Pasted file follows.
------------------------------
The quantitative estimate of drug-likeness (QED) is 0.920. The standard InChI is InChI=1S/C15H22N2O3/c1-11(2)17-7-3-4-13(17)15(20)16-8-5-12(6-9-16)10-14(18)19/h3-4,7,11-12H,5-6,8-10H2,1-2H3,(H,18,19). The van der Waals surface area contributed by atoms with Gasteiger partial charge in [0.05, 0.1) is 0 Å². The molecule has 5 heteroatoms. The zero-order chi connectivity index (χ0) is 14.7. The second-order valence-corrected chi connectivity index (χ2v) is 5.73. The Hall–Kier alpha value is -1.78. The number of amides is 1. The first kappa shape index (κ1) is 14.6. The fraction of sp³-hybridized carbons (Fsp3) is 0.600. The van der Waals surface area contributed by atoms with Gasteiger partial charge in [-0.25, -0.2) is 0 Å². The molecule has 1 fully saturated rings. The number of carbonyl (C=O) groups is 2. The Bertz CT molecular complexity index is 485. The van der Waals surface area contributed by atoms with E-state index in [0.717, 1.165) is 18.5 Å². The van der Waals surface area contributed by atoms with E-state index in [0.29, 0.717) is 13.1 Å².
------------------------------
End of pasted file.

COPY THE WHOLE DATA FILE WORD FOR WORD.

The quantitative estimate of drug-likeness (QED) is 0.920. The standard InChI is InChI=1S/C15H22N2O3/c1-11(2)17-7-3-4-13(17)15(20)16-8-5-12(6-9-16)10-14(18)19/h3-4,7,11-12H,5-6,8-10H2,1-2H3,(H,18,19). The van der Waals surface area contributed by atoms with Gasteiger partial charge in [0.05, 0.1) is 0 Å². The molecule has 5 heteroatoms. The zero-order chi connectivity index (χ0) is 14.7. The second-order valence-corrected chi connectivity index (χ2v) is 5.73. The Hall–Kier alpha value is -1.78. The number of amides is 1. The first kappa shape index (κ1) is 14.6. The fraction of sp³-hybridized carbons (Fsp3) is 0.600. The van der Waals surface area contributed by atoms with Gasteiger partial charge in [-0.25, -0.2) is 0 Å². The molecule has 1 fully saturated rings. The number of carbonyl (C=O) groups is 2. The Bertz CT molecular complexity index is 485. The van der Waals surface area contributed by atoms with E-state index in [0.717, 1.165) is 18.5 Å². The van der Waals surface area contributed by atoms with E-state index in [0.29, 0.717) is 13.1 Å².